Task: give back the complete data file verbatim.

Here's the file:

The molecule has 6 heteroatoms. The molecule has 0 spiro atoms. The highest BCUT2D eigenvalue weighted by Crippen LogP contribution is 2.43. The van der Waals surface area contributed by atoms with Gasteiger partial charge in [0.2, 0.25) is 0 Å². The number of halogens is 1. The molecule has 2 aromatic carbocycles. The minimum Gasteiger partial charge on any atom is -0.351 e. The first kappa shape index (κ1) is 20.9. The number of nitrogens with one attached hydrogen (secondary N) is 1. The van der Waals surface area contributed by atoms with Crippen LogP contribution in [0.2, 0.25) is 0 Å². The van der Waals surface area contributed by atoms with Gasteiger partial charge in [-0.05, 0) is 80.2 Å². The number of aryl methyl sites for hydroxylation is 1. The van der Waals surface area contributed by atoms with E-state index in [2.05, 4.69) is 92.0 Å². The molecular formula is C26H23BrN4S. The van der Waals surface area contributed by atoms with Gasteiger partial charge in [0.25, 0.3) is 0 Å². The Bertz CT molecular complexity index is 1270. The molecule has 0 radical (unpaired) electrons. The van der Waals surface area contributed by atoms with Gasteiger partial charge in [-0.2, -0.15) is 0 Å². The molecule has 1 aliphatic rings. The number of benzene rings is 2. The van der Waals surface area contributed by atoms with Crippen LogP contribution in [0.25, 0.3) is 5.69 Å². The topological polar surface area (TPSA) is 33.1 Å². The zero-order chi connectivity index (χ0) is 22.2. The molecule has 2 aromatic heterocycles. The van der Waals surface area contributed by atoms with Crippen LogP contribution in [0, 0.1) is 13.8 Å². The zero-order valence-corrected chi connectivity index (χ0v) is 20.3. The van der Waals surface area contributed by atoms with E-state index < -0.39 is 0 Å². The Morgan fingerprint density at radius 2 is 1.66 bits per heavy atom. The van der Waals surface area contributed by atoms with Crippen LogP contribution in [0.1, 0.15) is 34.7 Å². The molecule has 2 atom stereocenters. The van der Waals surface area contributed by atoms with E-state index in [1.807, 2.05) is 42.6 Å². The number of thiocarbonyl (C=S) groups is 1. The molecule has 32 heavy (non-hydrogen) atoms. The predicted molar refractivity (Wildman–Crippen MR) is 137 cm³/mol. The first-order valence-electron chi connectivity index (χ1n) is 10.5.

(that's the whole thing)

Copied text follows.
The molecule has 6 heteroatoms. The molecule has 0 spiro atoms. The highest BCUT2D eigenvalue weighted by Crippen LogP contribution is 2.43. The van der Waals surface area contributed by atoms with Gasteiger partial charge in [0.2, 0.25) is 0 Å². The number of halogens is 1. The molecule has 2 aromatic carbocycles. The minimum Gasteiger partial charge on any atom is -0.351 e. The first kappa shape index (κ1) is 20.9. The number of nitrogens with one attached hydrogen (secondary N) is 1. The van der Waals surface area contributed by atoms with Crippen LogP contribution in [0.2, 0.25) is 0 Å². The van der Waals surface area contributed by atoms with Gasteiger partial charge in [-0.05, 0) is 80.2 Å². The number of aryl methyl sites for hydroxylation is 1. The van der Waals surface area contributed by atoms with E-state index in [2.05, 4.69) is 92.0 Å². The molecular formula is C26H23BrN4S. The van der Waals surface area contributed by atoms with Gasteiger partial charge in [0.25, 0.3) is 0 Å². The Bertz CT molecular complexity index is 1270. The molecule has 0 radical (unpaired) electrons. The van der Waals surface area contributed by atoms with Gasteiger partial charge in [-0.2, -0.15) is 0 Å². The molecule has 1 aliphatic rings. The number of benzene rings is 2. The van der Waals surface area contributed by atoms with Crippen LogP contribution in [0.25, 0.3) is 5.69 Å². The topological polar surface area (TPSA) is 33.1 Å². The zero-order chi connectivity index (χ0) is 22.2. The molecule has 2 aromatic heterocycles. The van der Waals surface area contributed by atoms with Crippen LogP contribution in [0, 0.1) is 13.8 Å². The zero-order valence-corrected chi connectivity index (χ0v) is 20.3. The van der Waals surface area contributed by atoms with E-state index < -0.39 is 0 Å². The Morgan fingerprint density at radius 2 is 1.66 bits per heavy atom. The van der Waals surface area contributed by atoms with Crippen LogP contribution in [0.1, 0.15) is 34.7 Å². The molecule has 2 atom stereocenters. The van der Waals surface area contributed by atoms with E-state index in [1.807, 2.05) is 42.6 Å². The number of thiocarbonyl (C=S) groups is 1. The molecule has 32 heavy (non-hydrogen) atoms. The predicted molar refractivity (Wildman–Crippen MR) is 137 cm³/mol. The first-order valence-electron chi connectivity index (χ1n) is 10.5.